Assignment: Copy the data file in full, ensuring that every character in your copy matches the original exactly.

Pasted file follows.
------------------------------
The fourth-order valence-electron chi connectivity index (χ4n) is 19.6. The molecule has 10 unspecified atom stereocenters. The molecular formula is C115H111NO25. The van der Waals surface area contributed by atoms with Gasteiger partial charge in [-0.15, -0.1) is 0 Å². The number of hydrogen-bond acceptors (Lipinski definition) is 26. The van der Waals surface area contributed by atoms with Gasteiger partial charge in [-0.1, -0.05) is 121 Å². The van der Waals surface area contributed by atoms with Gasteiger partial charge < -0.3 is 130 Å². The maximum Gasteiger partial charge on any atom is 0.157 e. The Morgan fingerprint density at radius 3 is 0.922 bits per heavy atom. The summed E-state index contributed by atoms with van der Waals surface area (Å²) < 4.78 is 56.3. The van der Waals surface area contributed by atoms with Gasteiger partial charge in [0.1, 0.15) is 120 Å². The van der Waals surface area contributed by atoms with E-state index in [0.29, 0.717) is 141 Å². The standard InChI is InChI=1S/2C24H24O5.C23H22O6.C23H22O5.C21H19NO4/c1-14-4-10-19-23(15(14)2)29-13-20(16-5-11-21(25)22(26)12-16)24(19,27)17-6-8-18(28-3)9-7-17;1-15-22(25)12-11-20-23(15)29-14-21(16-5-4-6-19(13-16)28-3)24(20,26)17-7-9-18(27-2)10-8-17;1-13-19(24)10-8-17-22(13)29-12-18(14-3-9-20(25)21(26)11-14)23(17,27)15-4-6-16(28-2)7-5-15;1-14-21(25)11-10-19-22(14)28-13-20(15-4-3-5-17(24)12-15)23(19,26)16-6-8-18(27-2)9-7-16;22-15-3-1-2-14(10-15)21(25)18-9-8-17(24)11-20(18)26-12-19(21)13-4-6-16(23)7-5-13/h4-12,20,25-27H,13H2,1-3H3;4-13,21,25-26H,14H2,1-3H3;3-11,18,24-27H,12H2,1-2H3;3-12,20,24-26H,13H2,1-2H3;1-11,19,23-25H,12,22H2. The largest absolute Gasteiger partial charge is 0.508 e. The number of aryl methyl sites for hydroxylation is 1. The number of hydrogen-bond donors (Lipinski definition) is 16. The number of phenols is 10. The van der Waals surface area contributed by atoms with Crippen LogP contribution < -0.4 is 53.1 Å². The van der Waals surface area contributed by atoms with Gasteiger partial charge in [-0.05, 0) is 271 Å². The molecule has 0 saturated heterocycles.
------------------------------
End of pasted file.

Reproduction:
The fourth-order valence-electron chi connectivity index (χ4n) is 19.6. The molecule has 10 unspecified atom stereocenters. The molecular formula is C115H111NO25. The van der Waals surface area contributed by atoms with Gasteiger partial charge in [-0.15, -0.1) is 0 Å². The number of hydrogen-bond acceptors (Lipinski definition) is 26. The van der Waals surface area contributed by atoms with Gasteiger partial charge in [-0.1, -0.05) is 121 Å². The van der Waals surface area contributed by atoms with Gasteiger partial charge < -0.3 is 130 Å². The maximum Gasteiger partial charge on any atom is 0.157 e. The Morgan fingerprint density at radius 3 is 0.922 bits per heavy atom. The summed E-state index contributed by atoms with van der Waals surface area (Å²) < 4.78 is 56.3. The van der Waals surface area contributed by atoms with Gasteiger partial charge in [0.1, 0.15) is 120 Å². The van der Waals surface area contributed by atoms with E-state index in [0.29, 0.717) is 141 Å². The standard InChI is InChI=1S/2C24H24O5.C23H22O6.C23H22O5.C21H19NO4/c1-14-4-10-19-23(15(14)2)29-13-20(16-5-11-21(25)22(26)12-16)24(19,27)17-6-8-18(28-3)9-7-17;1-15-22(25)12-11-20-23(15)29-14-21(16-5-4-6-19(13-16)28-3)24(20,26)17-7-9-18(27-2)10-8-17;1-13-19(24)10-8-17-22(13)29-12-18(14-3-9-20(25)21(26)11-14)23(17,27)15-4-6-16(28-2)7-5-15;1-14-21(25)11-10-19-22(14)28-13-20(15-4-3-5-17(24)12-15)23(19,26)16-6-8-18(27-2)9-7-16;22-15-3-1-2-14(10-15)21(25)18-9-8-17(24)11-20(18)26-12-19(21)13-4-6-16(23)7-5-13/h4-12,20,25-27H,13H2,1-3H3;4-13,21,25-26H,14H2,1-3H3;3-11,18,24-27H,12H2,1-2H3;3-12,20,24-26H,13H2,1-2H3;1-11,19,23-25H,12,22H2. The largest absolute Gasteiger partial charge is 0.508 e. The number of aryl methyl sites for hydroxylation is 1. The number of hydrogen-bond donors (Lipinski definition) is 16. The number of phenols is 10. The van der Waals surface area contributed by atoms with Crippen LogP contribution < -0.4 is 53.1 Å². The van der Waals surface area contributed by atoms with Gasteiger partial charge in [-0.05, 0) is 271 Å². The molecule has 0 saturated heterocycles.